[EM] "Independence of cycles" and a possible new method.
forest.simmons21 at gmail.com
Sun Dec 12 23:35:07 PST 2021
For what it's worth, three way tie of the opposite cyclic order would
cancel the above tied cycle and reverse it for x>2.
x: C>B> A
A perfectly balanced cycle is not neutral in its influence ... it exerts
The torsion from the original "tied" cycle reinforces the smaller faction
order, but goes against the order of the larger faction ... weakening its
If we were electing cyclic social orders instead of individual candidates
this would make more sense ... add two of these neutral cycles together ...
if they were absolutely neutral they wouldn't be able to affect each other.
Let's have an election to decide democratically if rock/paper/scissors is
the true cyclic order or its reverse. Some people may believe that rocks
are stronger than paper and that paper can cover scissors and that scissors
can chip away at rocks, for example.
El dom., 12 de dic. de 2021 3:38 a. m., Kristofer Munsterhjelm <
km_elmet at t-online.de> escribió:
> On 12/12/21 11:04 AM, Toby Pereira wrote:
> > If you look at the example here:
> > https://www.rangevoting.org/TobyCondParadox.html
> > <https://www.rangevoting.org/TobyCondParadox.html> having a tie cycle
> > a Condorcet election can change the result. The ballots are essentially:
> > 1 voter: A>B>C
> > 2 voters: B>A>C
> > Plus
> > 2 voters: A>B>C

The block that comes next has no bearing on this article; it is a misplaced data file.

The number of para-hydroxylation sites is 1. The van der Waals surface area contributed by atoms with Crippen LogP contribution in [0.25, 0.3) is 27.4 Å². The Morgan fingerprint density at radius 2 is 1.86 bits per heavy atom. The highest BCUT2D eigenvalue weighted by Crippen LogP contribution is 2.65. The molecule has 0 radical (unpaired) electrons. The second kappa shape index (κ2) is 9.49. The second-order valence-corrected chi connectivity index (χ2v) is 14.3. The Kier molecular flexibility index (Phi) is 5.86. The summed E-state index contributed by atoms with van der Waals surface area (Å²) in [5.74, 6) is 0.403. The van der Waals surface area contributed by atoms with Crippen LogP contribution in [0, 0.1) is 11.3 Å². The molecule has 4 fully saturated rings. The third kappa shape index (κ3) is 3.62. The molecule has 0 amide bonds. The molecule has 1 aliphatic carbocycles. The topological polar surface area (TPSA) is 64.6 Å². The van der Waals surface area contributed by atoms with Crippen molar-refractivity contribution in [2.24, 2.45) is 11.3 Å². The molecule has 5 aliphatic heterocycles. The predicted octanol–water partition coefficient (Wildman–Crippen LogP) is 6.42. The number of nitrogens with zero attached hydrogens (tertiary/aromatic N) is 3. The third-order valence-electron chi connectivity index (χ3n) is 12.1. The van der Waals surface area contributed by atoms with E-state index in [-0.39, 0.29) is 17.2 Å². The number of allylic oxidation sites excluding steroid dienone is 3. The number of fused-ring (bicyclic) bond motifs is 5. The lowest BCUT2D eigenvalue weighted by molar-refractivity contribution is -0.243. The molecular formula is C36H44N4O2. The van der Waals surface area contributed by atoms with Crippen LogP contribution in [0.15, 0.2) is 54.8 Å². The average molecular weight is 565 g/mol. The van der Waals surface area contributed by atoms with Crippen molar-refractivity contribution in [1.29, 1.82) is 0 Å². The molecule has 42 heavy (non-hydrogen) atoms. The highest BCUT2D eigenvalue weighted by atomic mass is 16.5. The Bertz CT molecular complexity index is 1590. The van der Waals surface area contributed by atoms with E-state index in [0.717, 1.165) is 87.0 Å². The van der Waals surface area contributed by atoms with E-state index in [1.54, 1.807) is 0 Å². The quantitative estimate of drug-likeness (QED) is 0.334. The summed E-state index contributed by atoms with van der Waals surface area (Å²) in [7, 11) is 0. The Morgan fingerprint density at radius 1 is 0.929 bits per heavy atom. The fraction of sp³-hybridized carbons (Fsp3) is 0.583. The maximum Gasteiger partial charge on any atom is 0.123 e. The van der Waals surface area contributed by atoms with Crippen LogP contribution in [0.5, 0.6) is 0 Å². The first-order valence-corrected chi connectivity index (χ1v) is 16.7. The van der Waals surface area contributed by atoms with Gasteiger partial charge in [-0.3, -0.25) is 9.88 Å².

> > 2 voters: B>C>A
> > 2 voters: C>A>B
> > A is the Condorcet winner in this election, beating both B and C by 5
> > votes to 4. However, in the top section of ballots, B is the Condorcet
> > winner, and the bottom section is a three-way tie as it is a perfect
> > cycle. Adding in tie cycles to change the result could be seen as a
> > failure of "independence of cycles" (or perhaps there is a better name).
> > This is also a specific case of failure of consistency. Or maybe a weak
> > failure because B doesn't win both the sub-elections. B would have an
> > outright win from the top ballots and tie from the bottom ballots, but
> > loses to A when all are combined.
> > This example, by the way, is a simplified version of something that
> > Donald Saari used to promote the Borda Count.
> > The problem is that in an election with more than three candidates, you
> > couldn't simply remove the cycles and calculate the result. Ballots and
> > candidates would potentially be involved in many intertwined cycles, so
> > there would be no straightforward way of doing it.
> > But what you can do is compare every possible triplet of candidates
> > (like Condorcet methods compare pairs). For each triplet, all tie cycles
> > are removed and you look at the head-to-heads.
> You could do this, but as I understand the example, the method would no
> longer be a Condorcet method. You could also define the irrelevance of
> cycles criterion, perhaps something like:
> Removing a constant number of voters who together form an exact tied
> Condorcet cycle should not modify the output.
> Though I'm not sure what the implications would be - or if it's possible
> to pass by any method that fails IIA.
> As for using triplets instead of pairs, I think Stensholt suggested that
> doing so might be a way to generalize his BPW method, which is only
> defined for three candiates. Similarly, it might be a way of
> generalizing my fpA-fpC, though I'm again unsure how to do so and
> preserve the desired properties of DMTBR and monotonicity.
> Election-Methods mailing list - see https://electorama.com/em for list
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